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Valerie Gonzalez, Islamic Aesthetics and the Experience of Art in Islam

From: 2019-11-27 To:2019-11-27

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  • Thematic Line


    Medieval & Early Modern Philosophy
  • Research Group


    Reason, Politics & Society
  • Project From data to Wisdom

    27th November, 15h00
    Sala de reuniões 2 - FLUP

    Valerie Gonzalez (SOAS, University of London)

    Islamic Aesthetics and the Experience of Art in Islam

     

    This seminar will present and explain the main characteristics of what can be called generically ‘the Islamic aesthetic experience’. These characteristics are based on the logocentric metaphysics produced by the Qur’an that informs the Islamic aesthetic consciousness governing both art making and consumption. Will be examined the artistic phenomena that translated this consciousness and responds to its needs and expectations. These phenomena consist of the Islamic positioning of figurative representation, the development of calligraphy and aniconic art forms, and the unprecedented rise of geometry as visual expression. As the result of the intersection between religion, aesthetics and science, the latter will be given special attention. An introduction to Islamic metaphysics and its main concepts, such the abstraction of God and logocentrism, will support the presentation. The audience will be invited to participate by asking questions and making comments if desired.

     

    Valérie Gonzalez is Research Associate at SOAS, University of London. She is a specialist of Islamic art history, aesthetics and visual culture. She obtained a Ph.D. in Islamic Studies, University of Provence Aix-Marseille, and a Master of Fine Arts, School of Fine Arts, Marseille-Luminy. Her research addresses fundamental conceptual issues and creative processes in the Islamic artistic practices past and present such as figurality, abstraction, pictorial metaphysics or the philosophy of ornament. Her books include: Aesthetic Hybridity in Mughal Painting, 1526-1658, Ashgate 2015; Le piège de Salomon, La pensée de l'art dans le Coran, Albin Michel, 2002; and Beauty and Islam, Aesthetics of Islamic Art and Architecture IBTauris, 2001. In 2004, her article “The Comares Hall in the Alhambra and James Turrell’s Space that Sees: A comparison of Aesthetic Phenomenology”, (Muqarnas, 20) won the Eisenstein Prize.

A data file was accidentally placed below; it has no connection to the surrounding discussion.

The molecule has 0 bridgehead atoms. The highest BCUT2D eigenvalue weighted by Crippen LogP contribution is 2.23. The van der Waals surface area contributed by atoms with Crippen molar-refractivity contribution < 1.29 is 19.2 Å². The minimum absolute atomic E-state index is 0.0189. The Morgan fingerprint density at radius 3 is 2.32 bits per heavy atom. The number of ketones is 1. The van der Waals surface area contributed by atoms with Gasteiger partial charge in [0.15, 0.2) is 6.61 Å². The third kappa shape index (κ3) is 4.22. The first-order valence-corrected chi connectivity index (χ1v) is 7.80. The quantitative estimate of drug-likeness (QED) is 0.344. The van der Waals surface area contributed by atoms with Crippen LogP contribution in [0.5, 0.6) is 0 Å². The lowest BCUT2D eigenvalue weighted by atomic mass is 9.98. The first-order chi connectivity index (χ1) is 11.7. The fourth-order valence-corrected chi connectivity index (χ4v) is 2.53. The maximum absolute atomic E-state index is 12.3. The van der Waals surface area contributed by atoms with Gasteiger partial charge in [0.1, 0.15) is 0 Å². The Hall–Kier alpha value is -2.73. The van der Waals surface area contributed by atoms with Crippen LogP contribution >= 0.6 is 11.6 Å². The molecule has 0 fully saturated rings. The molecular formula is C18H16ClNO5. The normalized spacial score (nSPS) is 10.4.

This conference is part of the Seminário informal de Filosofia Medieval 2019


    Project From Data to Wisdom. Philosophizing Data Visualizations in the Middle Ages and Early Modernity (13th-17th Century) - FDTW (POCI-01-0145-FEDER-029717)

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